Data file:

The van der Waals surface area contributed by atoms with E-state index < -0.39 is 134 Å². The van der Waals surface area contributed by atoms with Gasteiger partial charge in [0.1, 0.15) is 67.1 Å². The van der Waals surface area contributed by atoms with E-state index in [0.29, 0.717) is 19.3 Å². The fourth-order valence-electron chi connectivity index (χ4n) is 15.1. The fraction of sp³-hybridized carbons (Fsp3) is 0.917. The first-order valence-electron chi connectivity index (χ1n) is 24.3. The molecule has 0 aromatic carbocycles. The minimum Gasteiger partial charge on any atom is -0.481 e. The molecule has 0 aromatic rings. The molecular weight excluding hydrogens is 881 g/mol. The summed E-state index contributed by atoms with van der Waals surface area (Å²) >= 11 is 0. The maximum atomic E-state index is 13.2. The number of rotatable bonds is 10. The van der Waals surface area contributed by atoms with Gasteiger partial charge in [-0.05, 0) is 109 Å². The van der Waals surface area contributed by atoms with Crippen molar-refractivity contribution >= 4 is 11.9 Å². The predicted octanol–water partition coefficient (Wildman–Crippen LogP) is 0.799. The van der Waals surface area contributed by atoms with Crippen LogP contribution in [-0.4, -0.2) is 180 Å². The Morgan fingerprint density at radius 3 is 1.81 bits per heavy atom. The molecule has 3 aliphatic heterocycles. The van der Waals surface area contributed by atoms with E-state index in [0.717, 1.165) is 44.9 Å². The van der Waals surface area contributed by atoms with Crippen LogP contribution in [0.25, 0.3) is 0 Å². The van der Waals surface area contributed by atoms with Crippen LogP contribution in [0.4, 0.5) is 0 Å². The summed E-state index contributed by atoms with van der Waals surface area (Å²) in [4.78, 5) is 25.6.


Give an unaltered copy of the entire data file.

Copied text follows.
The van der Waals surface area contributed by atoms with E-state index < -0.39 is 134 Å². The van der Waals surface area contributed by atoms with Gasteiger partial charge in [0.1, 0.15) is 67.1 Å². The van der Waals surface area contributed by atoms with E-state index in [0.29, 0.717) is 19.3 Å². The fourth-order valence-electron chi connectivity index (χ4n) is 15.1. The fraction of sp³-hybridized carbons (Fsp3) is 0.917. The first-order valence-electron chi connectivity index (χ1n) is 24.3. The molecule has 0 aromatic carbocycles. The minimum Gasteiger partial charge on any atom is -0.481 e. The molecule has 0 aromatic rings. The molecular weight excluding hydrogens is 881 g/mol. The summed E-state index contributed by atoms with van der Waals surface area (Å²) >= 11 is 0. The maximum atomic E-state index is 13.2. The number of rotatable bonds is 10. The van der Waals surface area contributed by atoms with Gasteiger partial charge in [-0.05, 0) is 109 Å². The van der Waals surface area contributed by atoms with Crippen molar-refractivity contribution >= 4 is 11.9 Å². The predicted octanol–water partition coefficient (Wildman–Crippen LogP) is 0.799. The van der Waals surface area contributed by atoms with Crippen LogP contribution in [-0.4, -0.2) is 180 Å². The Morgan fingerprint density at radius 3 is 1.81 bits per heavy atom. The molecule has 3 aliphatic heterocycles. The van der Waals surface area contributed by atoms with E-state index in [0.717, 1.165) is 44.9 Å². The van der Waals surface area contributed by atoms with Crippen LogP contribution in [0.25, 0.3) is 0 Å². The van der Waals surface area contributed by atoms with Crippen LogP contribution in [0.4, 0.5) is 0 Å². The summed E-state index contributed by atoms with van der Waals surface area (Å²) in [4.78, 5) is 25.6.